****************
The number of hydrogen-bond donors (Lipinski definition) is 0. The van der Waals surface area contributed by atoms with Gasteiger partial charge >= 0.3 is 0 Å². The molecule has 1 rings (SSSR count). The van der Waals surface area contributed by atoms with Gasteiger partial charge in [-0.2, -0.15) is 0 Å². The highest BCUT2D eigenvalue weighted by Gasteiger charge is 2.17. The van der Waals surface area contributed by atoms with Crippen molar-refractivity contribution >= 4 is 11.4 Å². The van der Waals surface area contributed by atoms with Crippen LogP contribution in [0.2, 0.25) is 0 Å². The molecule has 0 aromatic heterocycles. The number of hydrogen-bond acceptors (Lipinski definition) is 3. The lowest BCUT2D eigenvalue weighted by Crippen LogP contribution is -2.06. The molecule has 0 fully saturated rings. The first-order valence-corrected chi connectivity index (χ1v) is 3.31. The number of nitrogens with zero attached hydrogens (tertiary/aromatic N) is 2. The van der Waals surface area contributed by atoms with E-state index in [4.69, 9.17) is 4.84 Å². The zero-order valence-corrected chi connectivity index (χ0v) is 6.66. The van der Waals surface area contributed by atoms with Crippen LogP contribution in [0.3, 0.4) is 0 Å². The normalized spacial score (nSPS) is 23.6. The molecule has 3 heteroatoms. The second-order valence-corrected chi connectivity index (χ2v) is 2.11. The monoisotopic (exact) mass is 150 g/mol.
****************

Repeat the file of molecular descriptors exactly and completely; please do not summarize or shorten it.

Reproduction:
The number of hydrogen-bond donors (Lipinski definition) is 0. The van der Waals surface area contributed by atoms with Gasteiger partial charge >= 0.3 is 0 Å². The molecule has 1 rings (SSSR count). The van der Waals surface area contributed by atoms with Gasteiger partial charge in [-0.2, -0.15) is 0 Å². The highest BCUT2D eigenvalue weighted by Gasteiger charge is 2.17. The van der Waals surface area contributed by atoms with Crippen molar-refractivity contribution >= 4 is 11.4 Å². The van der Waals surface area contributed by atoms with Crippen LogP contribution in [0.2, 0.25) is 0 Å². The molecule has 0 aromatic heterocycles. The number of hydrogen-bond acceptors (Lipinski definition) is 3. The lowest BCUT2D eigenvalue weighted by Crippen LogP contribution is -2.06. The molecule has 0 fully saturated rings. The first-order valence-corrected chi connectivity index (χ1v) is 3.31. The number of nitrogens with zero attached hydrogens (tertiary/aromatic N) is 2. The van der Waals surface area contributed by atoms with E-state index in [4.69, 9.17) is 4.84 Å². The zero-order valence-corrected chi connectivity index (χ0v) is 6.66. The van der Waals surface area contributed by atoms with Crippen LogP contribution in [0.3, 0.4) is 0 Å². The normalized spacial score (nSPS) is 23.6. The molecule has 3 heteroatoms. The second-order valence-corrected chi connectivity index (χ2v) is 2.11. The monoisotopic (exact) mass is 150 g/mol.